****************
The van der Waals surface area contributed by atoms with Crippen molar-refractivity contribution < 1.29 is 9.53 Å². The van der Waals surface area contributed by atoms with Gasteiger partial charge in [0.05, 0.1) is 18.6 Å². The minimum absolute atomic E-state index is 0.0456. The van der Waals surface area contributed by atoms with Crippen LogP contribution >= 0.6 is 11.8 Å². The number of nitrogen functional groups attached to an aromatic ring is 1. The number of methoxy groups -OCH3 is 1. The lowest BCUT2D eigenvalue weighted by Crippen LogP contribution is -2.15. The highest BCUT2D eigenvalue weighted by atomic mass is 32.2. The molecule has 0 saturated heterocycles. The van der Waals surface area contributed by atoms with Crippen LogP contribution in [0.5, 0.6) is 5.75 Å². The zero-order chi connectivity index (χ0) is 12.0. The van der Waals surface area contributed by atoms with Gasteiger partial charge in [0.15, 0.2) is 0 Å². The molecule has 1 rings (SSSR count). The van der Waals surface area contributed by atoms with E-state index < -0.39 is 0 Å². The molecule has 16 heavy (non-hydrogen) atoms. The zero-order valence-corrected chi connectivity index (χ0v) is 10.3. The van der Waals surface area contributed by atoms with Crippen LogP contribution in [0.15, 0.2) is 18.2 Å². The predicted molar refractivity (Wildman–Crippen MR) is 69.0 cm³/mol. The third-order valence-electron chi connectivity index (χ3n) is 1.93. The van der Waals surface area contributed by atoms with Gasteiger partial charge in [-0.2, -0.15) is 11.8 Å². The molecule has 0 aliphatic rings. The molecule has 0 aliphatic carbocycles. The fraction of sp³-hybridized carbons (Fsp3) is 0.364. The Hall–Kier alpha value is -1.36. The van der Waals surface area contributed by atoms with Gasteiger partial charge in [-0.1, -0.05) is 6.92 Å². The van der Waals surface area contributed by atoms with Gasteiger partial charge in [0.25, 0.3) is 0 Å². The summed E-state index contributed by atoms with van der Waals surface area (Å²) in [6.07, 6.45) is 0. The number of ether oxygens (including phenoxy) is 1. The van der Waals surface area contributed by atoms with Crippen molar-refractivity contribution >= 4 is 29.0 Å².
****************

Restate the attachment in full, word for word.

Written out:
The van der Waals surface area contributed by atoms with Crippen molar-refractivity contribution < 1.29 is 9.53 Å². The van der Waals surface area contributed by atoms with Gasteiger partial charge in [0.05, 0.1) is 18.6 Å². The minimum absolute atomic E-state index is 0.0456. The van der Waals surface area contributed by atoms with Crippen LogP contribution >= 0.6 is 11.8 Å². The number of nitrogen functional groups attached to an aromatic ring is 1. The number of methoxy groups -OCH3 is 1. The lowest BCUT2D eigenvalue weighted by Crippen LogP contribution is -2.15. The highest BCUT2D eigenvalue weighted by atomic mass is 32.2. The molecule has 0 saturated heterocycles. The van der Waals surface area contributed by atoms with Crippen LogP contribution in [0.5, 0.6) is 5.75 Å². The zero-order chi connectivity index (χ0) is 12.0. The van der Waals surface area contributed by atoms with Gasteiger partial charge in [0.15, 0.2) is 0 Å². The molecule has 1 rings (SSSR count). The van der Waals surface area contributed by atoms with E-state index < -0.39 is 0 Å². The molecule has 16 heavy (non-hydrogen) atoms. The zero-order valence-corrected chi connectivity index (χ0v) is 10.3. The van der Waals surface area contributed by atoms with Crippen LogP contribution in [0.15, 0.2) is 18.2 Å². The predicted molar refractivity (Wildman–Crippen MR) is 69.0 cm³/mol. The third-order valence-electron chi connectivity index (χ3n) is 1.93. The van der Waals surface area contributed by atoms with Gasteiger partial charge in [-0.2, -0.15) is 11.8 Å². The molecule has 0 aliphatic rings. The molecule has 0 aliphatic carbocycles. The fraction of sp³-hybridized carbons (Fsp3) is 0.364. The Hall–Kier alpha value is -1.36. The van der Waals surface area contributed by atoms with Gasteiger partial charge in [-0.1, -0.05) is 6.92 Å². The van der Waals surface area contributed by atoms with Gasteiger partial charge in [0.25, 0.3) is 0 Å². The summed E-state index contributed by atoms with van der Waals surface area (Å²) in [6.07, 6.45) is 0. The number of ether oxygens (including phenoxy) is 1. The van der Waals surface area contributed by atoms with Crippen molar-refractivity contribution >= 4 is 29.0 Å².